Thursday, October 31, 2013
Miesha Headen sees potential of a model Richmond Heights
[Disclosure: I’ve known Miesha Headen for about 20 years. We have worked together on a couple of professional and civic endeavors but we’ve never socialized. I have known her husband Raymond even longer, pretty much on the same basis. I consider them friends.]
NOTE: we had hoped to offer a short video of Headen similar to the opportunity provided David Ali, but were thwarted by technical issues.
• • •
Miesha Headen is both a policy wonk and a serious politician. She is an auditor, trained to follow and account for the money. She likes to analyze an issue or problem, formulate a plan to deal with it, implement the solution, and then reassess. This is a process she follows so invariably that it's become part of her character. Who she is is what she does. What she does is who she is. WYSIWYG. 
So my first questions to her when we sat down over coffee recently were put simultaneously: when did she decide to run for mayor of Richmond Heights, and why. The first question gave her more pause, because she could not pinpoint a defining moment. In struggling to answer the "when", out tumbled all the "whys".
The Headens moved to Richmond Heights in 2002. They both had grown up locally in stable households, gone away to school [Columbia for her; Williams College, Penn Law, and London School of Economics for him] before returning home to northeast Ohio and planting new roots.
Like many professional couples, they were impressed by the city’s solid housing stock, and an apparent safe, open and tranquil character that augured well for starting and raising a family that now includes two boys, ages 9 and 6.
Over time, as she was acquiring a master’s degree in finance from Ursuline College [with a concentration in socially responsible leadership], Headen’s auditing eye began to detect some red flags in her sleepy suburban community. These included a succession of failed school levies [the number would grow to seven before one finally passed]; a good old-boy network of long-term residents [albeit one with a few women members, perhaps grand-mothered in]; questionable public finance decisions, and changing city demographics to which elected officials and others of influence seemed ignorant or indifferent, if not hostile. And all of this seemed strangely blanketed in the community that comforted itself as being “The City with the Forward Look”.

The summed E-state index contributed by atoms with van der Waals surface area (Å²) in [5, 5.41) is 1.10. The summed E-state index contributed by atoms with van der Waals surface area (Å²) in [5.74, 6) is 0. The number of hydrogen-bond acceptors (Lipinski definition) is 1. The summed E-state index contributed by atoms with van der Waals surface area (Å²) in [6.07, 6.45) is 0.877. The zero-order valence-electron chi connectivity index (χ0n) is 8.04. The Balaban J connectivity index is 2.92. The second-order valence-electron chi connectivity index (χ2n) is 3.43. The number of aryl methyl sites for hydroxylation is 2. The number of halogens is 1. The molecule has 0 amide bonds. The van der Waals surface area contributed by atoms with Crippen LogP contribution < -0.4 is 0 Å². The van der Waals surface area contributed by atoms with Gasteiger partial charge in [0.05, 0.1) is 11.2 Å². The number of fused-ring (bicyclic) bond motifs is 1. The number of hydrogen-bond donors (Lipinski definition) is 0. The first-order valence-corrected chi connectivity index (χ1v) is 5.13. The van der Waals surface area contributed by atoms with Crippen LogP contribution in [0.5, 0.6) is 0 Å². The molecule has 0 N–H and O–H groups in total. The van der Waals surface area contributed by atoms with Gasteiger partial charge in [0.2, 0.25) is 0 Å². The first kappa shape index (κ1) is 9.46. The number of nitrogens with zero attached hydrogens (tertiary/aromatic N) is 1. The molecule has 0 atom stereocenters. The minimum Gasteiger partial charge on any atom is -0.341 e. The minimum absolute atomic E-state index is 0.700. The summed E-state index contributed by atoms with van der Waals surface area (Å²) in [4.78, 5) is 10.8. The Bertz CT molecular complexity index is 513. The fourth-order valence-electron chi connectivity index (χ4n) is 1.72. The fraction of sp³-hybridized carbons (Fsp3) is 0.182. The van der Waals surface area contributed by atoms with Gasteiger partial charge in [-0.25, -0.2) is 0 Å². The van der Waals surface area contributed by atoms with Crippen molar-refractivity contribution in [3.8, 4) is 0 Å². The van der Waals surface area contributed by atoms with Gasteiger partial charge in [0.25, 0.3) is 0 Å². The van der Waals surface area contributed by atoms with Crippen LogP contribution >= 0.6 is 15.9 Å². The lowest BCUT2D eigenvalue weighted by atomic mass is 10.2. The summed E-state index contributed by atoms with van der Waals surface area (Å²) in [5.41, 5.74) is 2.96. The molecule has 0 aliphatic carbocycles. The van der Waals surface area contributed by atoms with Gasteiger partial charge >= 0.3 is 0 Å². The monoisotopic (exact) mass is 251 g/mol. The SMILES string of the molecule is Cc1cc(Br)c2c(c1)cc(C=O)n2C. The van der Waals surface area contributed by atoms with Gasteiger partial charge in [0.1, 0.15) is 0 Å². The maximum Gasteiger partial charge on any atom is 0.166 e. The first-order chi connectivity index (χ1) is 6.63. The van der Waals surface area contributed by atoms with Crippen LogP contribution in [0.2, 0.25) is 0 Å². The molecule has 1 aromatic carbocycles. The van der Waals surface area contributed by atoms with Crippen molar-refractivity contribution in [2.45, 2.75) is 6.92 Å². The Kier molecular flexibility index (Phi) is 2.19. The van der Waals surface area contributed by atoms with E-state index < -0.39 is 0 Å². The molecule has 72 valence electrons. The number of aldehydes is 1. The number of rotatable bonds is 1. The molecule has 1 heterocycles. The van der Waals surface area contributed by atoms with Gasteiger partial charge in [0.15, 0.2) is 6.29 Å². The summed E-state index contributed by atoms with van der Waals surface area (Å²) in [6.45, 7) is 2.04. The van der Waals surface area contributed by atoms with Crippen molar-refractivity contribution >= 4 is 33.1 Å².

Headen decided in 2009 to become part of the solution. In straightforward fashion, she ran for an at large seat on city council. She won [for how, see here] and pretty quickly began to make waves that afflicted the comfort of the city’s entrenched and shadowy governing circle. She started a blog, aptly named Absolutely At-Large, began digging into the city’s finances and uncovering its loose and extravagant financial practices.
Her auditing skills paid off: she discovered that the city had not completed a bank reconciliation of the city’s books in at least ten years. This led to the state’s auditors coming in to examine the city’s books, and to the startling discovery that the city’s finance director had made a double-booking error in excess of a quarter-million dollars. [She later resigned under pressure.]
At Headen’s insistence, the city now acknowledges on its website the nearly forty land parcels the city has acquired under the Ursu administration. She is especially upset with what she sees as Ursu’s pet project, the purchase and maintenance of Greenwood Farms.
Headen’s energy seems to have inspired a number of other Richmond Heights residents to become more engaged in the civic process. A school board that housed a viper’s nest of socially and financially irresponsible members has been largely swept clean and replaced with a more thoughtful and less hysterical majority. And city council itself is flexing, in both in membership and style, towards a new openness. At a League of Women Voters candidate forum earlier this month, all four council candidates, including the incumbent Donald O’Toole, affirmatively responded to the idea of “streaming video of all public meetings so residents could be better informed”.